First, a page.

The Original Red Death?! An Antique Victorian Fancy Dress Costume Fit for a Phantom

The perfect outfit for threatening guests at your next Masquerade!

Hello and Happy October, world! This blog began over 5 years ago this month when my very first post went live on October 5th, 2011.

Great Galloping Galoshes, how things have changed!

My blog is now old enough to be trusted with knives, open flames, and witchcraft according to antique greeting cards.
I’m so proud…*sniff*

5 years ago to the day (on October 28th, 2011), I posted a photo of a delightful vintage fancy dress costume in honor of Halloween:

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To pay homage to that anniversary, here’s another amazing fancy dress costume I recently found on eBay: a STUNNING Victorian version of a Tudor gentleman!

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Or perhaps, since this fabulosity hails from France, we should call this a Third Republican version of a Valois/Bourbonic gentleman, but that doesn’t sound quite as romantic…

From the seller’s description:

“This is a complete outfit for a young nobleman of the Renaissance, 5 pieces:
– the doublet, (inner front is padded)
– the breeches [trunk hose]
– the cape
– the hat and
– the scabbard belt”

The original eBay listing can be found here.

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It’s encrusted with faceted jet black glass beads and buttons– an elegant look in full sunlight, but even more decadent and  glittering in the light of gaslamps and candles!
(And I can’t be the only one getting Phantom of the Opera vibes, right…right?!)

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Judging by the colors, shapes, and especially the trims, this handsome outfit likely dates between 1885 and 1895–more likely the latter (that’s when black beaded trim was in vogue and just look at that cape…it screams 1890s!) This fabulous fancy dress costume could have either been worn for one of the many costumed balls popular during the late 19th century, made for a sumptuous Shakespearean spectacle, or donned during an opulent opera. Whatever the event, the costume has survived in superb condition! It is made of, as the seller perfectly put it, “soft red silk satin, the finest lightweight silky clothing velvet, very thin brown and cream polished [cotton] for the inner linings of the doublet and breeches.”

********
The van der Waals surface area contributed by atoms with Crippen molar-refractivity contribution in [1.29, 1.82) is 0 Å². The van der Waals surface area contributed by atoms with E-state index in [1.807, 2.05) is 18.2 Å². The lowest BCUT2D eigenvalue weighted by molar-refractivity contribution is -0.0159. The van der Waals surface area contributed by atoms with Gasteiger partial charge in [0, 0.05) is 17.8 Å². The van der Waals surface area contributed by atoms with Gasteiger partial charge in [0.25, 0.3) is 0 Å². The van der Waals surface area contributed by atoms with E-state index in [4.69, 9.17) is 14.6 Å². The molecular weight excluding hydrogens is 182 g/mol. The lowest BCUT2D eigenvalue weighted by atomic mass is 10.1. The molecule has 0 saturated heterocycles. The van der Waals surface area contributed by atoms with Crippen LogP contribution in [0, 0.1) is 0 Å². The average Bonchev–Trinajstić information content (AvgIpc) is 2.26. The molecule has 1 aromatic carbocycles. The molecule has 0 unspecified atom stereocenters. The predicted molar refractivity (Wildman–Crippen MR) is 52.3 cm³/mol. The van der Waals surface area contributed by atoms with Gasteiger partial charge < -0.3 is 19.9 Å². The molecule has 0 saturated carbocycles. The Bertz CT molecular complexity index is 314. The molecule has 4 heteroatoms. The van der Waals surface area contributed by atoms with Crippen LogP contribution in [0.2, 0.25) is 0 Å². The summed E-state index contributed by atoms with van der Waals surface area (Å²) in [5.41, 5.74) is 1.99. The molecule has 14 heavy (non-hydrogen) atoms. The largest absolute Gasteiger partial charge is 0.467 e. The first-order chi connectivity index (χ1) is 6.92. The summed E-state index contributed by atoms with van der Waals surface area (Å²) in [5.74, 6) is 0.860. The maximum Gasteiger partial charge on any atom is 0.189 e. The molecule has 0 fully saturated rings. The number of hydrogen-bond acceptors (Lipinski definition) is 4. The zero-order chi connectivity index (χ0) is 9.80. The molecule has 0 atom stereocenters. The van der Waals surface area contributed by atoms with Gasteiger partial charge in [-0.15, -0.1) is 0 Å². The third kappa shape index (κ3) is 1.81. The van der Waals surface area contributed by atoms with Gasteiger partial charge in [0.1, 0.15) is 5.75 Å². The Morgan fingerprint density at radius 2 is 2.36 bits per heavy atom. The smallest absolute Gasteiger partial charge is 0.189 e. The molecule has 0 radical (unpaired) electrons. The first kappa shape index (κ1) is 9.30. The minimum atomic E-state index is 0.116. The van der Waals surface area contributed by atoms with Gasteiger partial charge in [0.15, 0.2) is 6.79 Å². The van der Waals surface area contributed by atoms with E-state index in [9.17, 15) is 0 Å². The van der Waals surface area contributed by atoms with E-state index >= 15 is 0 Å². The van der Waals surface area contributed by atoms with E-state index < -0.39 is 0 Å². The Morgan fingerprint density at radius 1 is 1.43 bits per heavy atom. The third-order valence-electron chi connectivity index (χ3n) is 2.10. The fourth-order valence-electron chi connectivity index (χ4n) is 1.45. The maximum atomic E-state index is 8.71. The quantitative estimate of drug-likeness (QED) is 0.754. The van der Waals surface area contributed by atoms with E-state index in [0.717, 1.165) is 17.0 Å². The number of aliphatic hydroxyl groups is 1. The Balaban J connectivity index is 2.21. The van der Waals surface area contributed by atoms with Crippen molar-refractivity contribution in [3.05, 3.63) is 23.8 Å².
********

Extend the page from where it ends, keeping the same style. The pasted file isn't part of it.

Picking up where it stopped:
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I do believe the trunk hose are displayed backwards. The buttons probably went in back and the open “butt” was worn in front– filled in with a (now missing) codpiece, of course! Since it’s a Victorian recreation, it probably wouldn’t have been a very exciting codpiece by 16th century standards, though. ;P

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The full list of detailed measurements:

Cape height : 29″ width at top: 17″ width at bottom : 107″ 
Doublet Armpit to armpit : 20″  (chest about 40″) length : 20″ 1/2 collar : 17″ waist flat : 21″ chest flat : 19″ 1/2 
Breeches  waist : 15″ 1/2 to 16″ 1/2 legs opening : 21 ” length : 17 ” 
Hat inside: 21″ 1/2 length: 11″

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Such a miraculously fine bit of fantasy to survive in such condition for 120 years!

HAPPY HALLOWEEN!

Click for base image source

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Review of the Historical Fashion Flip-Up Book “Fashion Through the Ages: From Overcoats to Petticoats”

Subuculas, Stays, and Slips!

I like going to Half-Price Books. They have all sorts of out of print and hard to find books, plus a great antique/collectible section! Their Fashion selection, however, is sometimes seriously lacking. I spent one day frantically trying to find the Fashion section after they apparently moved it. I was looking for a copy of The Tudor Tailor, so I asked the front desk after searching through the Art section, the Craft section, the History section, and even the Collectibles section (where books like Fashion in Detail had appeared before) to no avail. Turns out they had no clue where to put fashion books, historical or otherwise, so they stuck them in the “Salf-Help” category! They had very few historical fashion books of any type, but just before I gave up hope, I found this book:

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“Fashion Through the Ages: From Overcoats to Petticoats”
by Margaret Knight with awesome illustrations by Kim Dalziel

Inside, there were stylish illustrations of historical fashions from ancient Rome to the 1960s, all with nifty flip-up clothing layers! At $5, I had to have it!

Inside, there are there are 28 thick cardstock pages that detail fashions for men, women, and male and female children in chronolgical order from earliest to latest fashion, starting with the Roman Empire (27 BC to 467 AD), then the Middle Ages (500-1500), the Fifteenth Century/Early Renaissance, Sixteenth Century/High Renaissance, Seventeenth Century, Eighteenth Century, Nineteenth Century, 1901-1920, the 1920s, the 1930s, the 1940s-50s (combined), and the 1960s.

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Besides the illustrations, each category included a generously-sized foldout describing the changes in fashion and society during the era. Along the edges of the pages are additional fashion tidbits, like hairstyles, hats, and other information not included on the main feature of the book: the flip-up clothing layers.